Abidjan celebrates Gbagbo’s fall

By Mark John and Loucoumane Coulibaly

ABIDJAN (Reuters) – Shouts of joy erupted in parts of Abidjan on Monday as news of the arrest of Laurent Gbagbo spread through Ivory Coast’s main city, where many had been trapped in their homes during 10 days of heavy fighting.

But some warned the country’s deep crisis was not over and that armed supporters of the former president were still at large.

Residents drove their cars around, hooting in jubilation. In Koumassi, a district in the south of Abidjan, Mariam Cisse said residents were on the streets, chanting: “Gbagbo is gone. Gbagbo is gone.”

“It is unbelievable what is going on here. People are running around in every direction and screaming that they are finally free,” said Ali Toure in Abobo, a neighborhood dominated by supporters of Gbagbo’s presidential rival Alassane Ouattara and scarred by violence.

Gbagbo had refused to step down after losing U.N.-certified elections last November to Ouattara, plunging the world’s top cocoa-producing country into a violent confrontation that has left thousands dead and more than a million displaced.

Gbagbo, who says the election was fraudulent, was arrested on Monday after French armored vehicles closed in on the compound where he had been holed up in a bunker.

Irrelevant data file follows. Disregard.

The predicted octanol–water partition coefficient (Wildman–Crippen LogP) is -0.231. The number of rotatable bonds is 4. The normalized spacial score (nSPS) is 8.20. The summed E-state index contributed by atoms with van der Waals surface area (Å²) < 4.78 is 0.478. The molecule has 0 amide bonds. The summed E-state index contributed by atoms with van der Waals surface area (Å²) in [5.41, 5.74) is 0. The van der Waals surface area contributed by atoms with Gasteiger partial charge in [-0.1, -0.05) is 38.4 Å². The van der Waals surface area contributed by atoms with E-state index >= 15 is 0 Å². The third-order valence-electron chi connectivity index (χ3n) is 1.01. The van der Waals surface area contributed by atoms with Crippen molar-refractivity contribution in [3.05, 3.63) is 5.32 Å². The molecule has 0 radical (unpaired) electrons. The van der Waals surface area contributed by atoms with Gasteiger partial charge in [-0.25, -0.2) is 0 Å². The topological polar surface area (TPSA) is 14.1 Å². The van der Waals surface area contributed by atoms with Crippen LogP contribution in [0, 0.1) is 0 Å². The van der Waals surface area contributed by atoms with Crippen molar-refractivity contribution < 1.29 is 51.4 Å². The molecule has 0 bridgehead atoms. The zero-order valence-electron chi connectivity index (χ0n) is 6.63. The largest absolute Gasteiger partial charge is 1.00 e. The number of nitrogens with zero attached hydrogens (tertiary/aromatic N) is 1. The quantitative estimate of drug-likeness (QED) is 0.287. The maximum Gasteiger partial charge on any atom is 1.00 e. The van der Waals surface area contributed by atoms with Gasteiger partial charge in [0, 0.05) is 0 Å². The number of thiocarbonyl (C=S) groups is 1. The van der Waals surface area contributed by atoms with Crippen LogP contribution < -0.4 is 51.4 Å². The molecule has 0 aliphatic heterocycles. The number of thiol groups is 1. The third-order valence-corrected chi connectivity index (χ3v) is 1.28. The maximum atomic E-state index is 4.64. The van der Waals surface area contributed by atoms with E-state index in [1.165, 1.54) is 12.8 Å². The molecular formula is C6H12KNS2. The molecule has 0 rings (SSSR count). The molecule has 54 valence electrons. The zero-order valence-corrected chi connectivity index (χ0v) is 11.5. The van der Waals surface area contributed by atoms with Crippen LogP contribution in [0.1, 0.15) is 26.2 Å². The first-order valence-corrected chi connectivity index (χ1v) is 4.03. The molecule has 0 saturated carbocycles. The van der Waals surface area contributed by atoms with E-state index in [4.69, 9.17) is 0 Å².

“There is jubilation on the streets of Deux Plateaux,” said Francois Deya. “People are celebrating all over.”

In Adjame, in front of a police station, a group of armed pro-Ouattara youths unfurled a giant Ivorian flag before an ecstatic crowd.

A military pickup truck carrying a dozen pro-Ouattara troops raced through, saluting and celebrating with their fists held high in the air.

Moussa Soumahoro, a resident who lives in the upscale district of Cocody where Gbagbo had held out, said he hoped life would get better in the city of 4 million, where food, water and medical supplies are running low.

He said he had voted for Ouattara but added that if he did not deliver, he would be booted out.

In the Banco neighborhood, about 50 cheering youths celebrated the news of Gbagbo’s arrest.

“Let’s hope the country can find peace and stability. I’m very happy,” said Jean Desire Aitcheou.

“A big thank you to France for having liberated us,” said Fidi Ouattara, who is unrelated to the presidential claimant.

NIGHTMARE OVER?

Ouattara’s government prime minister Guillaume Soro appealed to Gbagbo’s remaining fighters to join the new armed forces and told the pro-Ouattara TV channel: “the nightmare has ended.”

Some however were cautious, warning that the five-month conflict was far from over.

“Our work is not finished yet,” a neighborhood leader known as Captain Wanto said in Adjame as people celebrated in the central market nearby.

“All of these Gbagbo militia with weapons, what are we going to do with them? We have lost too many of our families, this is not a time to celebrate,” he said.

Unsure of how armed pro-Gbagbo militia who still hold sway in parts of Abidjan might react to news of his arrest, some people preferred to watch the celebrations from their windows.

Gunshots rang out in parts of the city, residents said, and in the pro-Gbagbo neighborhood of Yopougon Reuters correspondents witnessed clashes between Ouattara’s forces and troops loyal to Gbagbo around a bridge.

(Writing by Bate Felix; editing by Andrew Roche)

Abidjan celebrates Gbagbo’s fall